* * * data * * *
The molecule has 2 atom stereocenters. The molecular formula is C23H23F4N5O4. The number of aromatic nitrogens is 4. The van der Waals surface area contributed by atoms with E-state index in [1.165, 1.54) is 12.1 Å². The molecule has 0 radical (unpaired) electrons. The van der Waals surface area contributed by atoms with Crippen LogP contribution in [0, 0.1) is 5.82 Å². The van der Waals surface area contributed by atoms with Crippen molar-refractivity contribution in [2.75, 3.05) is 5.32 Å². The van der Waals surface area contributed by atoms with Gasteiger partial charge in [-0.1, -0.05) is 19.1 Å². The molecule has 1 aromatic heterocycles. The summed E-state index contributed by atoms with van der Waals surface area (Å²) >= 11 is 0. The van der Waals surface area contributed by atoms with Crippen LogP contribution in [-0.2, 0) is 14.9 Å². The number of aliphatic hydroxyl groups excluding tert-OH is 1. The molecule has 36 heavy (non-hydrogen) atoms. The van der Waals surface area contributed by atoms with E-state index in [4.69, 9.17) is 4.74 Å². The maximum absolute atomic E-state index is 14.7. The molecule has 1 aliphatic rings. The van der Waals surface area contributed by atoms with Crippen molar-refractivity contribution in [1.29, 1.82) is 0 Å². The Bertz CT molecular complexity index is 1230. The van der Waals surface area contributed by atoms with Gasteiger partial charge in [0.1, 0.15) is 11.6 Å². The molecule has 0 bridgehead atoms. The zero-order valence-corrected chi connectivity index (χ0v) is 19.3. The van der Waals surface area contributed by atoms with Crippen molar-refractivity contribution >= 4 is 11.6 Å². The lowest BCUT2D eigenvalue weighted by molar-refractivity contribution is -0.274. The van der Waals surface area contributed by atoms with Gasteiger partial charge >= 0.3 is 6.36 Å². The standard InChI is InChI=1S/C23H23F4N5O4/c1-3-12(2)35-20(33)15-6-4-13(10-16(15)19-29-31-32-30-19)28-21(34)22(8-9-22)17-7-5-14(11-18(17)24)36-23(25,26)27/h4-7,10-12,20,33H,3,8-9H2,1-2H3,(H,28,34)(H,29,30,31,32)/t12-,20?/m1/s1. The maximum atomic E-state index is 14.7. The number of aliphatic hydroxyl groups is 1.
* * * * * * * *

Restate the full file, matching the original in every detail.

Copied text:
The molecule has 2 atom stereocenters. The molecular formula is C23H23F4N5O4. The number of aromatic nitrogens is 4. The van der Waals surface area contributed by atoms with E-state index in [1.165, 1.54) is 12.1 Å². The molecule has 0 radical (unpaired) electrons. The van der Waals surface area contributed by atoms with Crippen LogP contribution in [0, 0.1) is 5.82 Å². The van der Waals surface area contributed by atoms with Crippen molar-refractivity contribution in [2.75, 3.05) is 5.32 Å². The van der Waals surface area contributed by atoms with Gasteiger partial charge in [-0.1, -0.05) is 19.1 Å². The molecule has 1 aromatic heterocycles. The summed E-state index contributed by atoms with van der Waals surface area (Å²) >= 11 is 0. The van der Waals surface area contributed by atoms with Crippen LogP contribution in [-0.2, 0) is 14.9 Å². The number of aliphatic hydroxyl groups excluding tert-OH is 1. The molecule has 36 heavy (non-hydrogen) atoms. The van der Waals surface area contributed by atoms with E-state index in [4.69, 9.17) is 4.74 Å². The maximum absolute atomic E-state index is 14.7. The molecule has 1 aliphatic rings. The van der Waals surface area contributed by atoms with Crippen molar-refractivity contribution in [1.29, 1.82) is 0 Å². The Bertz CT molecular complexity index is 1230. The van der Waals surface area contributed by atoms with Gasteiger partial charge in [0.1, 0.15) is 11.6 Å². The molecule has 0 bridgehead atoms. The zero-order valence-corrected chi connectivity index (χ0v) is 19.3. The van der Waals surface area contributed by atoms with Crippen molar-refractivity contribution >= 4 is 11.6 Å². The lowest BCUT2D eigenvalue weighted by molar-refractivity contribution is -0.274. The van der Waals surface area contributed by atoms with Gasteiger partial charge >= 0.3 is 6.36 Å². The standard InChI is InChI=1S/C23H23F4N5O4/c1-3-12(2)35-20(33)15-6-4-13(10-16(15)19-29-31-32-30-19)28-21(34)22(8-9-22)17-7-5-14(11-18(17)24)36-23(25,26)27/h4-7,10-12,20,33H,3,8-9H2,1-2H3,(H,28,34)(H,29,30,31,32)/t12-,20?/m1/s1. The maximum atomic E-state index is 14.7. The number of aliphatic hydroxyl groups is 1.